The San Jose Earthquakes were already dressed in uniform and ready to take the field in Wednesday’s scheduled home match against the Portland Timbers—the first pro sports event in Santa Clara County since the coronavirus pandemic hit in mid-March.
Instead, the team seized the spotlight to make a statement in support of racial injustice.
Like teams in the NBA, WNBA, MLS and MLB, as well as athletes in pro tennis, the Quakes eschewed the game in solidarity with the Black Lives Matter movement and the shooting of Jacob Blake—the latest high-profile victim of police violence.
Leading us on and off the field.
— San Jose Earthquakes (@SJEarthquakes) August 27, 2020
“We felt it wasn’t justified for us to go out there,” Chris Wondolowski, the Quakes’ all-time leading goal scorer, said of the gesture. “We came to a [unanimous] decision because Wednesday was a great platform where we could speak about this. … We don’t want lip service anymore. It’s time for actual actions to be made.”
The canceled games earlier this week proved to be an unprecedented moment in sports history, as players and teams continue to protest systemic racism.
The shooting of Blake prompted the Milwaukee Bucks to pass on Game 5 of their first-round NBA playoff series against the Orlando Magic.
The dominoes started to fall after that, as the NBA postponed the three remaining scheduled playoff games on the schedule.
The MLB and WNBA each tabled three games, while the MLS postponed five matches that were set for Wednesday night.
The shows of solidarity have continued from there.
“The past four months have shed a light on the ongoing racial injustices facing our African American communities,” Bucks players said in a joint statement. “Citizens around the country have used their voices and platforms to speak out against these wrongdoings. Despite the overwhelming plea for change, there has been no action, so our focus today cannot be on basketball.”
Since strikes are banned under the NBA’s collective bargaining agreement, the Bucks athletes broke their own contract in order to protest racial injustice and police violence. Wondolowski, 37, credited the Bucks for their boldness.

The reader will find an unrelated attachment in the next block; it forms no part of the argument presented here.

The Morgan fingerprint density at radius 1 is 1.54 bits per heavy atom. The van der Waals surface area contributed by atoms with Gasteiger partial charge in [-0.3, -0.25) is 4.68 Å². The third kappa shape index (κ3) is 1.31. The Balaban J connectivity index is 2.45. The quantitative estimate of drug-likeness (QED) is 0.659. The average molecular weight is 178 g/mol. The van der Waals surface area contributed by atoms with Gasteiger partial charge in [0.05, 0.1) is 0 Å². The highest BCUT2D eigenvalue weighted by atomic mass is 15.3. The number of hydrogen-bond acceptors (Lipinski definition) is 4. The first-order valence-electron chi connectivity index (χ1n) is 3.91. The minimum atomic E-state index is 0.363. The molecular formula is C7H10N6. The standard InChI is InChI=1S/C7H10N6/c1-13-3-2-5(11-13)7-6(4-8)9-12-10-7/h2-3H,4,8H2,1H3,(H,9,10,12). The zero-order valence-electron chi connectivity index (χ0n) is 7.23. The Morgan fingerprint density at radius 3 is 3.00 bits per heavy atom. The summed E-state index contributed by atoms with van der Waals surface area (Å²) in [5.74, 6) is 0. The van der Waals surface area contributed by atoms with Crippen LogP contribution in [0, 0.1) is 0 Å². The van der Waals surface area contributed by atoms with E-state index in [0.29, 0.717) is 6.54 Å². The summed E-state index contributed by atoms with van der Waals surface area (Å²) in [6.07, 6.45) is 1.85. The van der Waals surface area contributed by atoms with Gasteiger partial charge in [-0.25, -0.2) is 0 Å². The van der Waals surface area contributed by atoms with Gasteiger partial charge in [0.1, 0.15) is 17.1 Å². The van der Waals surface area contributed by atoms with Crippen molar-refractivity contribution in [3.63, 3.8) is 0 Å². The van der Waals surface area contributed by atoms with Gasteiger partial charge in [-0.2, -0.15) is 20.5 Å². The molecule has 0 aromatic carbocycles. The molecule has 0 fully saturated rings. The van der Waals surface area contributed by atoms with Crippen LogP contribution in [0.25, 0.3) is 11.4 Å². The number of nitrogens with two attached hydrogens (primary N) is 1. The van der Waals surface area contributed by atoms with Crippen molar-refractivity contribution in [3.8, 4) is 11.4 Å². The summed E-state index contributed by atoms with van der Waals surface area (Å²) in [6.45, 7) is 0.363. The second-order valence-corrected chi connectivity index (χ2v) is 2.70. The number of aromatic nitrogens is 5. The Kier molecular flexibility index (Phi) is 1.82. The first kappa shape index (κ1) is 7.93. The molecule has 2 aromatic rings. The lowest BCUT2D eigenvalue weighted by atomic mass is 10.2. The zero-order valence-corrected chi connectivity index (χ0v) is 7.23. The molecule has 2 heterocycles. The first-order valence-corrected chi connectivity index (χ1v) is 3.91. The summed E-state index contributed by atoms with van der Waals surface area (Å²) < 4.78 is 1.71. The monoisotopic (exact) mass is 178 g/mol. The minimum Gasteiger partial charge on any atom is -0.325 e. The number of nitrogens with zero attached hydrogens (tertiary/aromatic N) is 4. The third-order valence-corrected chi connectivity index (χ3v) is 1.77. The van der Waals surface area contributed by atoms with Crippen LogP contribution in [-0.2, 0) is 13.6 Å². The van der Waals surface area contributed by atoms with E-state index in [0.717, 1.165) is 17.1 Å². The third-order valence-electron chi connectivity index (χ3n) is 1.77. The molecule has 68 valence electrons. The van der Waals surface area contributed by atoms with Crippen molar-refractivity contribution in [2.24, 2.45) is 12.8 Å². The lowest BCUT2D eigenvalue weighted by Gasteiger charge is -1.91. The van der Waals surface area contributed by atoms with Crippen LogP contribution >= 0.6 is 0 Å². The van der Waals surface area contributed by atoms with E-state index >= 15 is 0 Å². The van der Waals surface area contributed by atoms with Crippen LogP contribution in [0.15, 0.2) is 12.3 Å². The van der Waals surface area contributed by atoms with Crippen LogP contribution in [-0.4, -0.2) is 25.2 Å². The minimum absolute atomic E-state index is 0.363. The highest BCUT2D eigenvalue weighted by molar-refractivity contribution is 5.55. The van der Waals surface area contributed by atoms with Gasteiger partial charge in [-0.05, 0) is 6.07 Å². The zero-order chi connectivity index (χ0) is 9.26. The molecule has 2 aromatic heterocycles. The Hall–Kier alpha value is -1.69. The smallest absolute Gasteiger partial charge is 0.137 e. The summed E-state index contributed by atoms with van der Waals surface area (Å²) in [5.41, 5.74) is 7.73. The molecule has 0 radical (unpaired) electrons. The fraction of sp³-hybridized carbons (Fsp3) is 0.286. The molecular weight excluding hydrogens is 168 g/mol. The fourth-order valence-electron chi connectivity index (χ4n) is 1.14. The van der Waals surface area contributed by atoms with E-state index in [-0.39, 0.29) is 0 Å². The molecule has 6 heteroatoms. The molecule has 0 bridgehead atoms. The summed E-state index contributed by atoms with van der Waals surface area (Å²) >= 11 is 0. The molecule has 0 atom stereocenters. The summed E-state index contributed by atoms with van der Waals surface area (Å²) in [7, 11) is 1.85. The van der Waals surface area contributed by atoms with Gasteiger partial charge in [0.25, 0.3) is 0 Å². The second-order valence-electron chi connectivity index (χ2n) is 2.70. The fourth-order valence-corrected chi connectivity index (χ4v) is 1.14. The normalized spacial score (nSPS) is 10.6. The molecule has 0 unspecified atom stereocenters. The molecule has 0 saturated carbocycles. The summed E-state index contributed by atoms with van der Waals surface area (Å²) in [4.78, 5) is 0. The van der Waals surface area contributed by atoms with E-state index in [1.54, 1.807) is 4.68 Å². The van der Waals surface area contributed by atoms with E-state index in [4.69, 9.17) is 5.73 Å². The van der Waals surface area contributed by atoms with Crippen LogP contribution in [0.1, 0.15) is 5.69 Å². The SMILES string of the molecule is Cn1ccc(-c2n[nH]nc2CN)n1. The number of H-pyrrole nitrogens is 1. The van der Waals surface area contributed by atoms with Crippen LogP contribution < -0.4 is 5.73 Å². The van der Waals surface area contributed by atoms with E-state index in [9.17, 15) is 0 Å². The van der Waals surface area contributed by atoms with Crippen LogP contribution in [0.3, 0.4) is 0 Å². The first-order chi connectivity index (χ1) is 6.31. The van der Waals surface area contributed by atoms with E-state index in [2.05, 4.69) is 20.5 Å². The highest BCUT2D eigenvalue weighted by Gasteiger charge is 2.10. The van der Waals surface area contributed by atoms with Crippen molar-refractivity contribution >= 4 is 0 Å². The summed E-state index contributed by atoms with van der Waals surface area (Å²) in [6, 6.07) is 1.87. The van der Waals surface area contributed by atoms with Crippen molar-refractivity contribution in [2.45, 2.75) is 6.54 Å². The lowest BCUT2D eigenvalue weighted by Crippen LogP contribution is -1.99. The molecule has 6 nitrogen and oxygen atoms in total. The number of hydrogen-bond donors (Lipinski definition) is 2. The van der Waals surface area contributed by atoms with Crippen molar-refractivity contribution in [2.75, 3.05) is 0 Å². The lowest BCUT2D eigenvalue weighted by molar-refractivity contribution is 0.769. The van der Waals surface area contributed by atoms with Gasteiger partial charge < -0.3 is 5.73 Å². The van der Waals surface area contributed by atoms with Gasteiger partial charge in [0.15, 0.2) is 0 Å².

Hopefully, he added, these kinds of protests will hasten real change.
“For the Milwaukee Bucks to do that, to have that courage and take that stand, it helped pave the way and shine light on a new path we could go where we could take this,” Wondolowski said in an interview today.
Wednesday’s cancelations could prove a watershed moment in pro sports history.
Over the years, some athletes’ protests have led to monumental changes, even if it took a couple of decades to realize. Some even changed hearts and minds of the general public. For many pro athletes, despite the backlash they experience, that is exactly the point.
“I love this game,” said Wondolowski, who has announced he will be retiring after this season. “This game is part of my life, but we’re talking about something way, way bigger than this. We’re talking about human beings not being treated equally. … If I never play another game, I’ll have the biggest smile on my face if [our actions] could change even one or two people’s lives. It would be all worth it.”
Wondolowski, who is half Native American, described a poignant moment when he came home Wednesday night and explained to his daughters why he didn’t play.
“It was crazy, surreal—something that should not be taking place but needs to be taking place,” he recounted. “That’s why we’re taking this step. Mothers and fathers talking to their kids and telling them we’re not playing because of racial inequality, and why we would do it again in a heartbeat to show that every human being is the same and equal.”